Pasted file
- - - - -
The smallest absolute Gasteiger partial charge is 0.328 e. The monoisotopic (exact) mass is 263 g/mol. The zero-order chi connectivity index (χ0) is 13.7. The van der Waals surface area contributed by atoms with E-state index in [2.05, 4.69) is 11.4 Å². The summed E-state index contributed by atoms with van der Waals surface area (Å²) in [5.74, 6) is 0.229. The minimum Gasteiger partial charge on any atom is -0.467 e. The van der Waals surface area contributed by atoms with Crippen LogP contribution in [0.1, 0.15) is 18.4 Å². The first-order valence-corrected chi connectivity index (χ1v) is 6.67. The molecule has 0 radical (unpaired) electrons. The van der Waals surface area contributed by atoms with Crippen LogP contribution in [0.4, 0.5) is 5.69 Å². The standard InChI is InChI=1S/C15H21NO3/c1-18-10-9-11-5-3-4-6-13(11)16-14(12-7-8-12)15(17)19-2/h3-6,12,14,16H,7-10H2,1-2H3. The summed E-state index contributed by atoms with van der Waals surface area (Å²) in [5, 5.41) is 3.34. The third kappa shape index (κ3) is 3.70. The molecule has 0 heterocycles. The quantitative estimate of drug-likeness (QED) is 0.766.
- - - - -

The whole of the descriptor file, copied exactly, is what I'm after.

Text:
The smallest absolute Gasteiger partial charge is 0.328 e. The monoisotopic (exact) mass is 263 g/mol. The zero-order chi connectivity index (χ0) is 13.7. The van der Waals surface area contributed by atoms with E-state index in [2.05, 4.69) is 11.4 Å². The summed E-state index contributed by atoms with van der Waals surface area (Å²) in [5.74, 6) is 0.229. The minimum Gasteiger partial charge on any atom is -0.467 e. The van der Waals surface area contributed by atoms with Crippen LogP contribution in [0.1, 0.15) is 18.4 Å². The first-order valence-corrected chi connectivity index (χ1v) is 6.67. The molecule has 0 radical (unpaired) electrons. The van der Waals surface area contributed by atoms with Crippen LogP contribution in [0.4, 0.5) is 5.69 Å². The standard InChI is InChI=1S/C15H21NO3/c1-18-10-9-11-5-3-4-6-13(11)16-14(12-7-8-12)15(17)19-2/h3-6,12,14,16H,7-10H2,1-2H3. The summed E-state index contributed by atoms with van der Waals surface area (Å²) in [5, 5.41) is 3.34. The third kappa shape index (κ3) is 3.70. The molecule has 0 heterocycles. The quantitative estimate of drug-likeness (QED) is 0.766.